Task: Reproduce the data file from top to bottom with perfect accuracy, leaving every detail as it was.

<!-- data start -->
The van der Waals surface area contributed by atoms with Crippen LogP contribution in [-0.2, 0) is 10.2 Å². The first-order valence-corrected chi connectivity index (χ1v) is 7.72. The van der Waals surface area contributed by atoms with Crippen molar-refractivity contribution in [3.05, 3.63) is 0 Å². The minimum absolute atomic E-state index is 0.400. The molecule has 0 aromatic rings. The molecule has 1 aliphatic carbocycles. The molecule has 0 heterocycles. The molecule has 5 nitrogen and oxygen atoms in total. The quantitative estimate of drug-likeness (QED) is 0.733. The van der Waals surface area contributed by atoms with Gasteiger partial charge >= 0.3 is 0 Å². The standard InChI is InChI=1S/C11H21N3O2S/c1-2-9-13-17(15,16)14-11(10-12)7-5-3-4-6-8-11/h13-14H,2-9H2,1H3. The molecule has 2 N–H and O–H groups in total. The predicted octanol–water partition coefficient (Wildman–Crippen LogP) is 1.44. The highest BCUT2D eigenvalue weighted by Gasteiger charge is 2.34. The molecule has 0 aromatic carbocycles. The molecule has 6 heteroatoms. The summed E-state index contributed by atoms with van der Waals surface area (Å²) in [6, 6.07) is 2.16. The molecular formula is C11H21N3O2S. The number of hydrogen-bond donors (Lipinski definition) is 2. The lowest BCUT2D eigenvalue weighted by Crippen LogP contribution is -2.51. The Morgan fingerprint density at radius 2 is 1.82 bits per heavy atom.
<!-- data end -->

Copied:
The van der Waals surface area contributed by atoms with Crippen LogP contribution in [-0.2, 0) is 10.2 Å². The first-order valence-corrected chi connectivity index (χ1v) is 7.72. The van der Waals surface area contributed by atoms with Crippen molar-refractivity contribution in [3.05, 3.63) is 0 Å². The minimum absolute atomic E-state index is 0.400. The molecule has 0 aromatic rings. The molecule has 1 aliphatic carbocycles. The molecule has 0 heterocycles. The molecule has 5 nitrogen and oxygen atoms in total. The quantitative estimate of drug-likeness (QED) is 0.733. The van der Waals surface area contributed by atoms with Gasteiger partial charge >= 0.3 is 0 Å². The standard InChI is InChI=1S/C11H21N3O2S/c1-2-9-13-17(15,16)14-11(10-12)7-5-3-4-6-8-11/h13-14H,2-9H2,1H3. The molecule has 2 N–H and O–H groups in total. The predicted octanol–water partition coefficient (Wildman–Crippen LogP) is 1.44. The highest BCUT2D eigenvalue weighted by Gasteiger charge is 2.34. The molecule has 0 aromatic carbocycles. The molecule has 6 heteroatoms. The summed E-state index contributed by atoms with van der Waals surface area (Å²) in [6, 6.07) is 2.16. The molecular formula is C11H21N3O2S. The number of hydrogen-bond donors (Lipinski definition) is 2. The lowest BCUT2D eigenvalue weighted by Crippen LogP contribution is -2.51. The Morgan fingerprint density at radius 2 is 1.82 bits per heavy atom.